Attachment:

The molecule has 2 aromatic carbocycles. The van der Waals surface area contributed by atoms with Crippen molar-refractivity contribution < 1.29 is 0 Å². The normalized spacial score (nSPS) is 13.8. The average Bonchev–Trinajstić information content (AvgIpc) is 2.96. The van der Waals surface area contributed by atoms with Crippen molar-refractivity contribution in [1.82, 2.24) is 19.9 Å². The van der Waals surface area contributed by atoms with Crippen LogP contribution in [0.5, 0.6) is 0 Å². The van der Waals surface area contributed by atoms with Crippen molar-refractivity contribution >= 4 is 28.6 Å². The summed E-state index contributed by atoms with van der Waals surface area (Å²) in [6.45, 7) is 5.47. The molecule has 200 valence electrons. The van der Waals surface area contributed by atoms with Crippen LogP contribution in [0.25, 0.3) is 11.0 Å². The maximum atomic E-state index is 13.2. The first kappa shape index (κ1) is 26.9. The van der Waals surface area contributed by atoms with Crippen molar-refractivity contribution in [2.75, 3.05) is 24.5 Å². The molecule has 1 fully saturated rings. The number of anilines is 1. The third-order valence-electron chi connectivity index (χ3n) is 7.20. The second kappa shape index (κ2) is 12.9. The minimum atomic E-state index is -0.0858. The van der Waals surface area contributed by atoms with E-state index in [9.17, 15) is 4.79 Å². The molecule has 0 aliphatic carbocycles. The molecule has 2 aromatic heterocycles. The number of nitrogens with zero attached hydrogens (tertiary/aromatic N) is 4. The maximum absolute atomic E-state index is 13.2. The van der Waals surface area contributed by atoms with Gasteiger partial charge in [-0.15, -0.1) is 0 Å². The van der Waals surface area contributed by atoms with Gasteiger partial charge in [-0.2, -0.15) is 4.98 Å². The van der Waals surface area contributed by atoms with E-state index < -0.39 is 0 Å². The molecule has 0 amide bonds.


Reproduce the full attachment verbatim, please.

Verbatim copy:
The molecule has 2 aromatic carbocycles. The van der Waals surface area contributed by atoms with Crippen molar-refractivity contribution < 1.29 is 0 Å². The normalized spacial score (nSPS) is 13.8. The average Bonchev–Trinajstić information content (AvgIpc) is 2.96. The van der Waals surface area contributed by atoms with Crippen molar-refractivity contribution in [1.82, 2.24) is 19.9 Å². The van der Waals surface area contributed by atoms with Crippen LogP contribution in [0.5, 0.6) is 0 Å². The van der Waals surface area contributed by atoms with Crippen molar-refractivity contribution >= 4 is 28.6 Å². The summed E-state index contributed by atoms with van der Waals surface area (Å²) in [6.45, 7) is 5.47. The molecule has 200 valence electrons. The van der Waals surface area contributed by atoms with Crippen LogP contribution in [0.25, 0.3) is 11.0 Å². The maximum atomic E-state index is 13.2. The first kappa shape index (κ1) is 26.9. The van der Waals surface area contributed by atoms with Crippen molar-refractivity contribution in [2.75, 3.05) is 24.5 Å². The molecule has 1 fully saturated rings. The number of anilines is 1. The third-order valence-electron chi connectivity index (χ3n) is 7.20. The second kappa shape index (κ2) is 12.9. The minimum atomic E-state index is -0.0858. The van der Waals surface area contributed by atoms with E-state index in [9.17, 15) is 4.79 Å². The molecule has 0 aliphatic carbocycles. The molecule has 2 aromatic heterocycles. The number of nitrogens with zero attached hydrogens (tertiary/aromatic N) is 4. The maximum absolute atomic E-state index is 13.2. The van der Waals surface area contributed by atoms with Gasteiger partial charge in [-0.15, -0.1) is 0 Å². The van der Waals surface area contributed by atoms with Gasteiger partial charge in [-0.2, -0.15) is 4.98 Å². The van der Waals surface area contributed by atoms with E-state index < -0.39 is 0 Å². The molecule has 0 amide bonds.